News & Information

Latest news from the Penn State College of Agricultural Sciences.
Paulina Oleinik, a senior in Penn State's College of Agricultural Sciences, is one of the live-in employees at the Penn State Horse Barn.   Image: Penn State
January 29, 2019

When Paulina Oleinik, a senior in Penn State's College of Agricultural Sciences, started her college career at the University's Altoona campus, she had no idea that one day she would call a horse barn her home.

January 25, 2019

Penn State's College of Agricultural Sciences has recognized six faculty members for outstanding teaching in 2018.

January 24, 2019

Two students in Penn State's College of Agricultural Sciences are the recipients of the Guyton Award, a global learning scholarship established recently by Bill Guyton, an agricultural economist and internationally recognized expert in sustainable development.

Some of the birds that were captured and banded in the research included, top row, from left, Carolina wren and chestnut-sided warbler and, bottom row from left, Baltimore oriole, bluejay and common yellowthroat.   Image: Julian Avery / Penn State
January 22, 2019

Designating relatively small parcels of land as protected areas for wildlife with no habitat management — which has frequently been done in urban-suburban locales around the world — likely does not benefit declining songbird species, according to a team of researchers who studied a long-protected northeastern virgin forest plot.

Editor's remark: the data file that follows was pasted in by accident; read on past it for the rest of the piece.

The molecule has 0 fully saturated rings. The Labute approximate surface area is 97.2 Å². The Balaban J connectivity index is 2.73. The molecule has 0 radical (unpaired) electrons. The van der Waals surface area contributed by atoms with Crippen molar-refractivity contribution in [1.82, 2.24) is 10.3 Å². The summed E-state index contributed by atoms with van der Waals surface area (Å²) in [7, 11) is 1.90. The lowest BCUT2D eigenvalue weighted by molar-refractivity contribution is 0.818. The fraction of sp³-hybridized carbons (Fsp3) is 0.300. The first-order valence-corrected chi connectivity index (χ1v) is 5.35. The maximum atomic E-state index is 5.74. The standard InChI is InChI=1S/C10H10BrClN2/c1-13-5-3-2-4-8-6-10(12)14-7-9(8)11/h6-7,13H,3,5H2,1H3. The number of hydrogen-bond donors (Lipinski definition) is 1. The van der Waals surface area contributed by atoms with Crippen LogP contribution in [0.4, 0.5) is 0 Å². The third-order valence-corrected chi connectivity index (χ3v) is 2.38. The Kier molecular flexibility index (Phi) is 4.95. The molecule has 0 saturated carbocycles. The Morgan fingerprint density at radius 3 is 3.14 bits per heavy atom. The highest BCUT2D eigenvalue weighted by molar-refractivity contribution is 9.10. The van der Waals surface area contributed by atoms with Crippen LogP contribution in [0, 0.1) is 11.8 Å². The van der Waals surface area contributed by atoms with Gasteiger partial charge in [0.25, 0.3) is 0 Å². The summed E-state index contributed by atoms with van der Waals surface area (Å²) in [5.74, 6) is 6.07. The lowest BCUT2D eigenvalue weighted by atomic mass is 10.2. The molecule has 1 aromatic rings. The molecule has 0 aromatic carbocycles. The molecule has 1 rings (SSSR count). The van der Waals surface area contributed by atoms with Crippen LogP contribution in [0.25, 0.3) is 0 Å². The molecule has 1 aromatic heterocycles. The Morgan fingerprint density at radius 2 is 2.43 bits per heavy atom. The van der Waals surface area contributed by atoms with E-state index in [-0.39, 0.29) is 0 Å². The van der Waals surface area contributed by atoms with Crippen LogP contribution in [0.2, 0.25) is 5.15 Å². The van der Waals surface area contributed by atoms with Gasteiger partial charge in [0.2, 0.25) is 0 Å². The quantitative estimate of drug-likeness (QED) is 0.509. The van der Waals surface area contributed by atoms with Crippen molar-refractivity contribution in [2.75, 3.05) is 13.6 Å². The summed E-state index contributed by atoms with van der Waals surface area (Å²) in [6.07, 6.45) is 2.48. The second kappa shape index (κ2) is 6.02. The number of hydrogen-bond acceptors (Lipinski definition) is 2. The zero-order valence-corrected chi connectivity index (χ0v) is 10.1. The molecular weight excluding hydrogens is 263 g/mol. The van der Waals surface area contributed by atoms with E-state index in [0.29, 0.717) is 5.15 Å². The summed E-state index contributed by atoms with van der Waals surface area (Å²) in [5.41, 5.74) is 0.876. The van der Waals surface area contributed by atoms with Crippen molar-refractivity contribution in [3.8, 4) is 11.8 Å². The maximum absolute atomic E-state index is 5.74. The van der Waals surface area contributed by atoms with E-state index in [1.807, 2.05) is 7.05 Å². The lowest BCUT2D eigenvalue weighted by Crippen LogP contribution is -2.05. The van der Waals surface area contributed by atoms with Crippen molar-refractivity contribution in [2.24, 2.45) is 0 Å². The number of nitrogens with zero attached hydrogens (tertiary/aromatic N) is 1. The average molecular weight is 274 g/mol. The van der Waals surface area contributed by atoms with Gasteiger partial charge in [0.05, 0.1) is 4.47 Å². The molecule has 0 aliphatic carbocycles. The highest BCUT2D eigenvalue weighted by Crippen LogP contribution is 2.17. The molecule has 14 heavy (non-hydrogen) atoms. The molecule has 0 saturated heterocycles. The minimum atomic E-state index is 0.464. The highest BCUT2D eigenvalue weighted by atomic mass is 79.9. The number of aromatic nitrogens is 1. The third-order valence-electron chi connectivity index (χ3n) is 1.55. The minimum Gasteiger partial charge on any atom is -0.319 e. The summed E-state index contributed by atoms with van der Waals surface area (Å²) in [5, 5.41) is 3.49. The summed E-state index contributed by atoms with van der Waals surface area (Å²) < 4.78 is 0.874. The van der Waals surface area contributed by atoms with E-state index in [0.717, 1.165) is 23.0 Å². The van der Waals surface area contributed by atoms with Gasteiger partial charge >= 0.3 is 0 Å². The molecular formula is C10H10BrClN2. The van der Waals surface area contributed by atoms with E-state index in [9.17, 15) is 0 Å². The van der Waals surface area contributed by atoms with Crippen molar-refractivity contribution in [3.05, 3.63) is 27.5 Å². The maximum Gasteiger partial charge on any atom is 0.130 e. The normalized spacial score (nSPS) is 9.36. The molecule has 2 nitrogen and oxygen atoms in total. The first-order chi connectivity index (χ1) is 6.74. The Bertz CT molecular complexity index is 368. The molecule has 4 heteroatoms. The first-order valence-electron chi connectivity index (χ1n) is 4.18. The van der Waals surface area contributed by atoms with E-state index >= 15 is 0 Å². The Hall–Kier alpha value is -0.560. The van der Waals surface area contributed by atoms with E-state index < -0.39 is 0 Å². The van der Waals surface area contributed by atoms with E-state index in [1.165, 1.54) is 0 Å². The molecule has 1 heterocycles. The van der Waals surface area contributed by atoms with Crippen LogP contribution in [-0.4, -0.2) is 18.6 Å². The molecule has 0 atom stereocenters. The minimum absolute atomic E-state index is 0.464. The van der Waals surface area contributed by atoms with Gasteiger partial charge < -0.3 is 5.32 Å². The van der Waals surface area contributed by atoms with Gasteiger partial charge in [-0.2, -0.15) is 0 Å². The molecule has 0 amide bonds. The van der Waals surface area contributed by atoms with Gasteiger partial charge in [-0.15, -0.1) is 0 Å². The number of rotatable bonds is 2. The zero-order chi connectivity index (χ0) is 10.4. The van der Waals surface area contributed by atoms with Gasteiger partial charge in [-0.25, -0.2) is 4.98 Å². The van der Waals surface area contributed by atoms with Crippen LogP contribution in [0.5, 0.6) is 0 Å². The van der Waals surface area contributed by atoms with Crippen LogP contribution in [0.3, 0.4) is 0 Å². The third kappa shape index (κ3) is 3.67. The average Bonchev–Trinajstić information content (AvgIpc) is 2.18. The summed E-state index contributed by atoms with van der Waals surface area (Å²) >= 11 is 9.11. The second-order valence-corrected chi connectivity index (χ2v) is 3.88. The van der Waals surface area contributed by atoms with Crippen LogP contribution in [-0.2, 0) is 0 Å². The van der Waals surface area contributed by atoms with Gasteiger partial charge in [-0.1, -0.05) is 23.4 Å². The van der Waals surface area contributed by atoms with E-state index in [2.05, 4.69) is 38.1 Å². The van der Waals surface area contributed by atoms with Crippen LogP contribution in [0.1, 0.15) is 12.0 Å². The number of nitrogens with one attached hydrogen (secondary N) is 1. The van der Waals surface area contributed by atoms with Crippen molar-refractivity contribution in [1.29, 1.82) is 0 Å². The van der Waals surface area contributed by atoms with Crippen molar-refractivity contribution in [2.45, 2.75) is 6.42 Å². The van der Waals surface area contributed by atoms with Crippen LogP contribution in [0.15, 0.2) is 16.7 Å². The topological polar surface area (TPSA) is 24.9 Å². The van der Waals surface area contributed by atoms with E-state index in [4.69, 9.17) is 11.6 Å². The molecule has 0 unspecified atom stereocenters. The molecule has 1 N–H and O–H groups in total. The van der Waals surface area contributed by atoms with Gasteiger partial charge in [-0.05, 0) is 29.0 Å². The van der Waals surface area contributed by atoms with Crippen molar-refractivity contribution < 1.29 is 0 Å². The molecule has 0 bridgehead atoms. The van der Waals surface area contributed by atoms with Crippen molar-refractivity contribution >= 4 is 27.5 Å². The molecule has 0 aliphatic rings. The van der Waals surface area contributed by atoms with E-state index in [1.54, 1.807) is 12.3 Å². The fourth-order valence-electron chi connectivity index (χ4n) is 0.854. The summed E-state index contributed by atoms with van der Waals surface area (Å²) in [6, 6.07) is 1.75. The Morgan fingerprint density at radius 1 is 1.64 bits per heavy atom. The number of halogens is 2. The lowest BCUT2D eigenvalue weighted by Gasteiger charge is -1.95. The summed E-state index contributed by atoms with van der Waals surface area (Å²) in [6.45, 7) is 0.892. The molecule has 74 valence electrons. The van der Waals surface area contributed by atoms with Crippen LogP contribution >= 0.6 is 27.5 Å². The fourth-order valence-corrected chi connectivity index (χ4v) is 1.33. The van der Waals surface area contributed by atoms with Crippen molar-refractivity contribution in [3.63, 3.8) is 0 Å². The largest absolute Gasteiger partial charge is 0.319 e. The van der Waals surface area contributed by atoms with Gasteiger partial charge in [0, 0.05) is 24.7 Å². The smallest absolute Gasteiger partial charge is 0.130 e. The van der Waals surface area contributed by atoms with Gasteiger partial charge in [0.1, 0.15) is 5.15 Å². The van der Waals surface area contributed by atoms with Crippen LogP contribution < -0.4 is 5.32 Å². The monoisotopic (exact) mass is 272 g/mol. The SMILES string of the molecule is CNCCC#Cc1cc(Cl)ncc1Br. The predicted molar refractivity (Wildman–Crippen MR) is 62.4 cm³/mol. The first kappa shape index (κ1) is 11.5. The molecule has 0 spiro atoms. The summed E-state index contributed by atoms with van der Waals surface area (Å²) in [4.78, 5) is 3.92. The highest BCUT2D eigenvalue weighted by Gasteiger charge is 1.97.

January 21, 2019

The Schreyer Honors College has accepted Rachel Brennan, Xiang Gao, Matthew Kaplan and Jon Nese into its Distinguished Honors Faculty Program for the 2019-21 academic term.

January 21, 2019

Paul and Beverly Perreault, of Park City Utah, have made a generous commitment of $1.08 million to establish the Perreault Fellows Program and Scholarship in Global Programs which will provide international internship opportunities to talented undergraduate students interested in becoming global leaders in their fields.

A view of the habitat element printed by the team as part of Level 2 as it is being subjected to a hydrostatic leak test. This is done by filling the structure with water to a specified depth and measuring the leakage rate by documenting the rate of the drop in the water level.    Image: Penn State
January 19, 2019

NHK, Japan’s national public broadcasting organization, will be on the University Park campus Jan. 22 to film the Penn State interdisciplinary team that has advanced to the third phase of NASA’s $3.1-million 3D-Printed Habitat Challenge.

Early morning sun shines on the Nittany Lion Shrine   Image: Patrick Mansell
January 18, 2019

Seven Penn State alumni selected by the Penn State Board of Trustees will receive the Distinguished Alumni Award, which is the University's highest honor presented to its alumni.

A Penn State Strategic Plan seed grant is helping the Beaver campus to expand agriculture and food-related initiatives, including a campus garden, community-supported agriculture, and a 96-foot-long high tunnel.   Image: April Johnston
January 18, 2019